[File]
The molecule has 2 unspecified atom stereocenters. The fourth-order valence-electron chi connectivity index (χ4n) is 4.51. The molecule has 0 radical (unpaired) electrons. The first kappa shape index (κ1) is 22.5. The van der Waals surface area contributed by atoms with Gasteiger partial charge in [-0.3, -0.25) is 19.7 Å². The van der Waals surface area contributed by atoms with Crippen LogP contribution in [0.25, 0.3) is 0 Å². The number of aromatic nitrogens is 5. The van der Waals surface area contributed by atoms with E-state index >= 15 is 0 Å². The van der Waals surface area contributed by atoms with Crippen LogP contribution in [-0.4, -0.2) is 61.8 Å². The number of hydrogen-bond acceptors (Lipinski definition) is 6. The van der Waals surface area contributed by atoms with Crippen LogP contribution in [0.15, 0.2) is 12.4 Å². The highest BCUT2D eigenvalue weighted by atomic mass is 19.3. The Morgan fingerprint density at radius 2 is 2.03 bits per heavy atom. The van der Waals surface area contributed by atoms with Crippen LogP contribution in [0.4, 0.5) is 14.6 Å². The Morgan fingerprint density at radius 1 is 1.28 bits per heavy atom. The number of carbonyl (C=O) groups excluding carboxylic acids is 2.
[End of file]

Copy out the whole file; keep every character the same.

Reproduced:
The molecule has 2 unspecified atom stereocenters. The fourth-order valence-electron chi connectivity index (χ4n) is 4.51. The molecule has 0 radical (unpaired) electrons. The first kappa shape index (κ1) is 22.5. The van der Waals surface area contributed by atoms with Gasteiger partial charge in [-0.3, -0.25) is 19.7 Å². The van der Waals surface area contributed by atoms with Crippen LogP contribution in [0.25, 0.3) is 0 Å². The number of aromatic nitrogens is 5. The van der Waals surface area contributed by atoms with E-state index >= 15 is 0 Å². The van der Waals surface area contributed by atoms with Crippen LogP contribution in [-0.4, -0.2) is 61.8 Å². The number of hydrogen-bond acceptors (Lipinski definition) is 6. The van der Waals surface area contributed by atoms with Crippen LogP contribution in [0.15, 0.2) is 12.4 Å². The highest BCUT2D eigenvalue weighted by atomic mass is 19.3. The Morgan fingerprint density at radius 2 is 2.03 bits per heavy atom. The van der Waals surface area contributed by atoms with Crippen LogP contribution in [0.4, 0.5) is 14.6 Å². The Morgan fingerprint density at radius 1 is 1.28 bits per heavy atom. The number of carbonyl (C=O) groups excluding carboxylic acids is 2.